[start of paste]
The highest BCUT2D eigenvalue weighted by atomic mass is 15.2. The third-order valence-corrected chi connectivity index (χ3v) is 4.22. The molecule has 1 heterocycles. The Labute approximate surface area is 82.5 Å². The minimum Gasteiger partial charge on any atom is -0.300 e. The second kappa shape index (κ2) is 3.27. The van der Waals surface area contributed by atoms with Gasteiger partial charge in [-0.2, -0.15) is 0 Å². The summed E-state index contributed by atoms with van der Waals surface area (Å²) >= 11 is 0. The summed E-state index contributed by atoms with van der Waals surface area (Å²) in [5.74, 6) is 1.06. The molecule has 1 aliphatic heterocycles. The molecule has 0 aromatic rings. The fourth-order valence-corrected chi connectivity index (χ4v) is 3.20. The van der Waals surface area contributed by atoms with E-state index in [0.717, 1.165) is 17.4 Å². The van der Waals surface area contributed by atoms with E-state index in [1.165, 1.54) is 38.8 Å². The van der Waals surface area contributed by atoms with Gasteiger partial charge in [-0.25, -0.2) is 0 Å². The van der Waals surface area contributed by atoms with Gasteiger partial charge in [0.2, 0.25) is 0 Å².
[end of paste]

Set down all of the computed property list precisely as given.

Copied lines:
The highest BCUT2D eigenvalue weighted by atomic mass is 15.2. The third-order valence-corrected chi connectivity index (χ3v) is 4.22. The molecule has 1 heterocycles. The Labute approximate surface area is 82.5 Å². The minimum Gasteiger partial charge on any atom is -0.300 e. The second kappa shape index (κ2) is 3.27. The van der Waals surface area contributed by atoms with Gasteiger partial charge in [-0.2, -0.15) is 0 Å². The summed E-state index contributed by atoms with van der Waals surface area (Å²) >= 11 is 0. The summed E-state index contributed by atoms with van der Waals surface area (Å²) in [5.74, 6) is 1.06. The molecule has 1 aliphatic heterocycles. The molecule has 0 aromatic rings. The fourth-order valence-corrected chi connectivity index (χ4v) is 3.20. The van der Waals surface area contributed by atoms with E-state index in [0.717, 1.165) is 17.4 Å². The van der Waals surface area contributed by atoms with E-state index in [1.165, 1.54) is 38.8 Å². The van der Waals surface area contributed by atoms with Gasteiger partial charge in [-0.25, -0.2) is 0 Å². The van der Waals surface area contributed by atoms with Gasteiger partial charge in [0.2, 0.25) is 0 Å².